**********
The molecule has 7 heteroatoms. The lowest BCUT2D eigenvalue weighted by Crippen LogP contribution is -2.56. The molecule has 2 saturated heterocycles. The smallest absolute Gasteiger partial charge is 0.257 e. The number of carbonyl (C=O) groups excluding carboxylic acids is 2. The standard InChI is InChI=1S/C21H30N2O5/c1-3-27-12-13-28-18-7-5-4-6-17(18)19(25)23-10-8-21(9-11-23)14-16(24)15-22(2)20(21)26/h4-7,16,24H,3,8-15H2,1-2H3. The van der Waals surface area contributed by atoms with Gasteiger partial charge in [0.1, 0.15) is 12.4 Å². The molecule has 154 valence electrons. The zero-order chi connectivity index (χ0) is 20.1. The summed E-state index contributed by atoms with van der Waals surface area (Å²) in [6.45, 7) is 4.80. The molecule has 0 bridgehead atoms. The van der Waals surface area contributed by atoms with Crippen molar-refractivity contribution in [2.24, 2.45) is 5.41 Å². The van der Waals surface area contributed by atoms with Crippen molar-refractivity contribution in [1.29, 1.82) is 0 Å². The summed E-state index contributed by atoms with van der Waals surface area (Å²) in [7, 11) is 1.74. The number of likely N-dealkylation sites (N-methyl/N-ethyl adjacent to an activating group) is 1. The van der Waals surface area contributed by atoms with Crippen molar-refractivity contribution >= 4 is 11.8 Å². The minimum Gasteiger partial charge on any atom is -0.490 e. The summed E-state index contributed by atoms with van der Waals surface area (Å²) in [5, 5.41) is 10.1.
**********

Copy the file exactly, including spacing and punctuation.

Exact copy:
The molecule has 7 heteroatoms. The lowest BCUT2D eigenvalue weighted by Crippen LogP contribution is -2.56. The molecule has 2 saturated heterocycles. The smallest absolute Gasteiger partial charge is 0.257 e. The number of carbonyl (C=O) groups excluding carboxylic acids is 2. The standard InChI is InChI=1S/C21H30N2O5/c1-3-27-12-13-28-18-7-5-4-6-17(18)19(25)23-10-8-21(9-11-23)14-16(24)15-22(2)20(21)26/h4-7,16,24H,3,8-15H2,1-2H3. The van der Waals surface area contributed by atoms with Gasteiger partial charge in [0.1, 0.15) is 12.4 Å². The molecule has 154 valence electrons. The zero-order chi connectivity index (χ0) is 20.1. The summed E-state index contributed by atoms with van der Waals surface area (Å²) in [6.45, 7) is 4.80. The molecule has 0 bridgehead atoms. The van der Waals surface area contributed by atoms with Crippen molar-refractivity contribution in [2.24, 2.45) is 5.41 Å². The van der Waals surface area contributed by atoms with Crippen molar-refractivity contribution in [1.29, 1.82) is 0 Å². The summed E-state index contributed by atoms with van der Waals surface area (Å²) in [7, 11) is 1.74. The number of likely N-dealkylation sites (N-methyl/N-ethyl adjacent to an activating group) is 1. The van der Waals surface area contributed by atoms with Crippen molar-refractivity contribution >= 4 is 11.8 Å². The minimum Gasteiger partial charge on any atom is -0.490 e. The summed E-state index contributed by atoms with van der Waals surface area (Å²) in [5, 5.41) is 10.1.